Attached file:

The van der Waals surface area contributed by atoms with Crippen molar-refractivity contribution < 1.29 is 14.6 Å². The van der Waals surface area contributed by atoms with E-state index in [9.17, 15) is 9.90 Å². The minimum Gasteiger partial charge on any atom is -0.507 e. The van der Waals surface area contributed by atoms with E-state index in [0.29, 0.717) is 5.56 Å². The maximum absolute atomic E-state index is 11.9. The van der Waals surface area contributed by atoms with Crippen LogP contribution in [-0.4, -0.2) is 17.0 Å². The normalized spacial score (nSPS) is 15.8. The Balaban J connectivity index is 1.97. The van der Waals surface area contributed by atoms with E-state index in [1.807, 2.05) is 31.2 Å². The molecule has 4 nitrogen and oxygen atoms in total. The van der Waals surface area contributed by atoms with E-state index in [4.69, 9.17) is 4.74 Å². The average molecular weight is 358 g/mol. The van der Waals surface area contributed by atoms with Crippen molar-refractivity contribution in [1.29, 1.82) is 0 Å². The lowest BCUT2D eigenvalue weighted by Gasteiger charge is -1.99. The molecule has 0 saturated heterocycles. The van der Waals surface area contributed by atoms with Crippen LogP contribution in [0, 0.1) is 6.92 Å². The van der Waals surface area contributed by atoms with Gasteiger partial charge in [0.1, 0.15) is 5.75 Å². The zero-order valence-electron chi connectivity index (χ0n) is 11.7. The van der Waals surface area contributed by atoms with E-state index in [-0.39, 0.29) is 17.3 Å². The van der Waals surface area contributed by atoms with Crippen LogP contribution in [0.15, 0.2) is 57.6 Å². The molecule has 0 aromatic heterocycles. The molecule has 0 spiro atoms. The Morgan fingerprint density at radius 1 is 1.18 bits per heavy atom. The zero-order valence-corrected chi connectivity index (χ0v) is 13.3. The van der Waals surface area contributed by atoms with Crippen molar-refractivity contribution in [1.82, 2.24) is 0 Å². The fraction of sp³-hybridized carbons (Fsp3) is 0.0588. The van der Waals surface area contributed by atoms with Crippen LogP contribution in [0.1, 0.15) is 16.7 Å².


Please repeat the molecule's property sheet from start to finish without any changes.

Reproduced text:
The van der Waals surface area contributed by atoms with Crippen molar-refractivity contribution < 1.29 is 14.6 Å². The van der Waals surface area contributed by atoms with E-state index in [9.17, 15) is 9.90 Å². The minimum Gasteiger partial charge on any atom is -0.507 e. The van der Waals surface area contributed by atoms with E-state index in [0.29, 0.717) is 5.56 Å². The maximum absolute atomic E-state index is 11.9. The van der Waals surface area contributed by atoms with Crippen LogP contribution in [-0.4, -0.2) is 17.0 Å². The normalized spacial score (nSPS) is 15.8. The Balaban J connectivity index is 1.97. The van der Waals surface area contributed by atoms with E-state index in [1.807, 2.05) is 31.2 Å². The molecule has 4 nitrogen and oxygen atoms in total. The van der Waals surface area contributed by atoms with E-state index in [4.69, 9.17) is 4.74 Å². The average molecular weight is 358 g/mol. The van der Waals surface area contributed by atoms with Crippen molar-refractivity contribution in [1.29, 1.82) is 0 Å². The lowest BCUT2D eigenvalue weighted by Gasteiger charge is -1.99. The molecule has 0 saturated heterocycles. The van der Waals surface area contributed by atoms with Crippen LogP contribution in [0, 0.1) is 6.92 Å². The van der Waals surface area contributed by atoms with Gasteiger partial charge in [0.1, 0.15) is 5.75 Å². The zero-order valence-electron chi connectivity index (χ0n) is 11.7. The van der Waals surface area contributed by atoms with E-state index in [-0.39, 0.29) is 17.3 Å². The van der Waals surface area contributed by atoms with Crippen LogP contribution in [0.15, 0.2) is 57.6 Å². The molecule has 0 aromatic heterocycles. The molecule has 0 spiro atoms. The Morgan fingerprint density at radius 1 is 1.18 bits per heavy atom. The zero-order valence-corrected chi connectivity index (χ0v) is 13.3. The van der Waals surface area contributed by atoms with Crippen molar-refractivity contribution in [1.82, 2.24) is 0 Å². The fraction of sp³-hybridized carbons (Fsp3) is 0.0588. The van der Waals surface area contributed by atoms with Crippen LogP contribution in [0.1, 0.15) is 16.7 Å².